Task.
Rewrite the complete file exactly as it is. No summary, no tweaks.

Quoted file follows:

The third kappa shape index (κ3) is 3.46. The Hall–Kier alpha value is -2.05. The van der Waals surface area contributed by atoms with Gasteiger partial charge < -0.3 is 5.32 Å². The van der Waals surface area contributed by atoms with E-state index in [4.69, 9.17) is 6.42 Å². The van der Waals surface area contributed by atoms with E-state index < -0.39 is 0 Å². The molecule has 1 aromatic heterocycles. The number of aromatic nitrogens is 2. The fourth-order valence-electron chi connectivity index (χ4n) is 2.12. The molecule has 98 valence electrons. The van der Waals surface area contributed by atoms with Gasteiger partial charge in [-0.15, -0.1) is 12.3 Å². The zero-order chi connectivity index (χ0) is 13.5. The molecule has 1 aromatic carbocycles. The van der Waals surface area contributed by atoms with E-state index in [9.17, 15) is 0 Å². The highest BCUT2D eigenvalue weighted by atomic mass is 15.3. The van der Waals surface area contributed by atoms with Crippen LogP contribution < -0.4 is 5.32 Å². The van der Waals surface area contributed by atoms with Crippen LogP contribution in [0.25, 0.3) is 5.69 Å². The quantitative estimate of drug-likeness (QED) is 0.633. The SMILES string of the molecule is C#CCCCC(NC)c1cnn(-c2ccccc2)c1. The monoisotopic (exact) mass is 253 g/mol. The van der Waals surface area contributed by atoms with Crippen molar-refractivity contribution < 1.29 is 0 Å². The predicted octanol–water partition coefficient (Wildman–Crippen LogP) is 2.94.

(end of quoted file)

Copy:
The third kappa shape index (κ3) is 3.46. The Hall–Kier alpha value is -2.05. The van der Waals surface area contributed by atoms with Gasteiger partial charge < -0.3 is 5.32 Å². The van der Waals surface area contributed by atoms with E-state index in [4.69, 9.17) is 6.42 Å². The van der Waals surface area contributed by atoms with E-state index < -0.39 is 0 Å². The molecule has 1 aromatic heterocycles. The number of aromatic nitrogens is 2. The fourth-order valence-electron chi connectivity index (χ4n) is 2.12. The molecule has 98 valence electrons. The van der Waals surface area contributed by atoms with Gasteiger partial charge in [-0.15, -0.1) is 12.3 Å². The zero-order chi connectivity index (χ0) is 13.5. The molecule has 1 aromatic carbocycles. The van der Waals surface area contributed by atoms with E-state index in [9.17, 15) is 0 Å². The highest BCUT2D eigenvalue weighted by atomic mass is 15.3. The van der Waals surface area contributed by atoms with Crippen LogP contribution < -0.4 is 5.32 Å². The van der Waals surface area contributed by atoms with Crippen LogP contribution in [0.25, 0.3) is 5.69 Å². The quantitative estimate of drug-likeness (QED) is 0.633. The SMILES string of the molecule is C#CCCCC(NC)c1cnn(-c2ccccc2)c1. The monoisotopic (exact) mass is 253 g/mol. The van der Waals surface area contributed by atoms with Crippen molar-refractivity contribution < 1.29 is 0 Å². The predicted octanol–water partition coefficient (Wildman–Crippen LogP) is 2.94.